In a discovery reported to have stunned even those behind it, scientists at the Hospital for Sick Children in Toronto, Canada, say they have proof the body’s nervous system helps trigger diabetes, opening the door to a potential near-cure of the disease that affects millions.

Diabetic mice became healthy virtually overnight after researchers injected a substance to counteract the effect of malfunctioning pain neurons in the pancreas. The researchers caution they have yet to confirm their findings in people, but say they expect results from human studies within a year or so.

The researchers’ work was published on December 15 in the journal Cell.

The researchers’ findings have overturned conventional wisdom that Type 1 diabetes, the most serious form of the illness that typically first appears in childhood, was solely caused by auto-immune responses — the body’s immune system turning on itself. They also concluded that there are far more similarities than previously thought between Type 1 and Type 2 diabetes, and that nerves likely play a role in other chronic inflammatory conditions, such as asthma and Crohn’s disease.

Insulin replacement therapy is currently the primay treatment of Type 1 diabetes. It is associated with many side effects, from heart attacks to kidney failure. The problems in diabetes stem partly from inflammation — and eventual death — of insulin-producing islet cells in the pancreas.

In Type 1 diabetes, the pancreas does not produce enough insulin to shift glucose into the cells that need it. In Type 2 diabetes, the insulin that is produced is not used effectively — something called insulin resistance — also resulting in poor utilization of glucose.

Dr. Hans Michael Dosch, an immunologist at the hospital and a leader of the studies, had concluded in a 1999 paper that there were surprising similarities between diabetes and multiple sclerosis, a central nervous system disease. His interest was also piqued by the presence around the insulin-producing islets of an "enormous" number of nerves, pain neurons primarily used to signal the brain that tissue has been damaged.

The paradigm-shifting discovery is a fascinating story. Suspecting a link between the nerves and diabetes, he and Dr. Michael Salter, a pain expert at the Hospital for Sick Children and one of the researchers injected capsaicin, the active ingredient in hot chili peppers, to kill the pancreatic sensory nerves in mice that had an equivalent of Type 1 diabetes. The researchers were shocked to discover that almost immediately the islets began producing insulin normally.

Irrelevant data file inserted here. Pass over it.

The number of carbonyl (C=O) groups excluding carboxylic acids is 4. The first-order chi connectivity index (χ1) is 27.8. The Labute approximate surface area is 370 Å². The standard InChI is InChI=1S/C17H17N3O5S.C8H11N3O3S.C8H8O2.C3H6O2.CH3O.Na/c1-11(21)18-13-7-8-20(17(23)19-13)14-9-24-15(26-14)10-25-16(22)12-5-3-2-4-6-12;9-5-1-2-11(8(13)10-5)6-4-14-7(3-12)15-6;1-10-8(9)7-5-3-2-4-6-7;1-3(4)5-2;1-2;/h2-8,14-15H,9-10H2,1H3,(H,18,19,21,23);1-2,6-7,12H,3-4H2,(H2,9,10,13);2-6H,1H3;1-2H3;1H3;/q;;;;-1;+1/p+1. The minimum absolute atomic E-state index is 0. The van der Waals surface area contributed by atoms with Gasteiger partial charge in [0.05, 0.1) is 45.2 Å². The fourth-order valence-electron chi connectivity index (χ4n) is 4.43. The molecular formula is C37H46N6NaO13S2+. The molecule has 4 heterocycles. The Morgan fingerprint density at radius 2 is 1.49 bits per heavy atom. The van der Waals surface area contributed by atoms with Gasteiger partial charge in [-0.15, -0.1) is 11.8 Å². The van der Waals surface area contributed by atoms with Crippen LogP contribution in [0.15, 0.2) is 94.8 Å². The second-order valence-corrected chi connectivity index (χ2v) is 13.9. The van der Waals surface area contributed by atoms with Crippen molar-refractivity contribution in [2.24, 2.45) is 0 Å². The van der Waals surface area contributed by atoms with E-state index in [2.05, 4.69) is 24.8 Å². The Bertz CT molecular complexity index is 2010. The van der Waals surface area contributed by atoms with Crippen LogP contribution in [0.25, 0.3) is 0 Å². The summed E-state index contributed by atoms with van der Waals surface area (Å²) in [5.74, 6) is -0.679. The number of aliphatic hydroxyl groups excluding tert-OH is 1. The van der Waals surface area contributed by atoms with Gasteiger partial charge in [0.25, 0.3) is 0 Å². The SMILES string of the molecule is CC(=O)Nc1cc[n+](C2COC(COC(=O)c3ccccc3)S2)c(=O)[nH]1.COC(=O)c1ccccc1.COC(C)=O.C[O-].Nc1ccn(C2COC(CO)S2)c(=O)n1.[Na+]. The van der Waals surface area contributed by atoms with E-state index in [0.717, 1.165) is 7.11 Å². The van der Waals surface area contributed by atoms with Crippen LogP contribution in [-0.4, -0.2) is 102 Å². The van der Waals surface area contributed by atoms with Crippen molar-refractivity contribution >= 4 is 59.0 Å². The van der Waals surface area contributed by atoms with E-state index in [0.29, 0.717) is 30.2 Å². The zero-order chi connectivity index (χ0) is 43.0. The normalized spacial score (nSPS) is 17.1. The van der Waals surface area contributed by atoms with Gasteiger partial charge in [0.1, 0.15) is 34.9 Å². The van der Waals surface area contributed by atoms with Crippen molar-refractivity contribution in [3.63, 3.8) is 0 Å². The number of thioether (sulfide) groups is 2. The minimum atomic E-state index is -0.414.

It turns out the nerves secrete neuropeptides that are instrumental in the proper functioning of the islets. Further study by the team, which also involved the University of Calgary and the Jackson Laboratory in Maine, found that the nerves in diabetic mice were releasing too little of the neuropeptides, resulting in a "vicious cycle" of stress on the islets.

So next they injected the neuropeptide "substance P" in the pancreases of diabetic mice and the results were dramatic. The islet inflammation cleared up and the diabetes was gone. Some have remained in that state for as long as four months, with just one injection.

They also discovered that their treatments curbed the insulin resistance that is the hallmark of Type 2 diabetes, and that insulin resistance is a major factor in Type 1 diabetes, suggesting the two illnesses are quite similar.

While pain scientists have been receptive to the research, immunologists have voiced skepticism at the idea of the nervous system playing such a major role in the disease. Editors of Cell put the Toronto researchers through vigorous review to prove the validity of their conclusions, though an editorial in the publication gives a positive review of the work.

Now we wait. Hopefully Salter and Dosch will succeed in heralding in a new era in the understanding and treatment of many pathologies, including diabetes. It will not be easy because paradigm shifts by definition unsettle the status quo and those with vested interests as diverse as academic prestige to financial gain from treatment systems will all be out to see it fail. We wish the researchers the very best success and reception of their future work.

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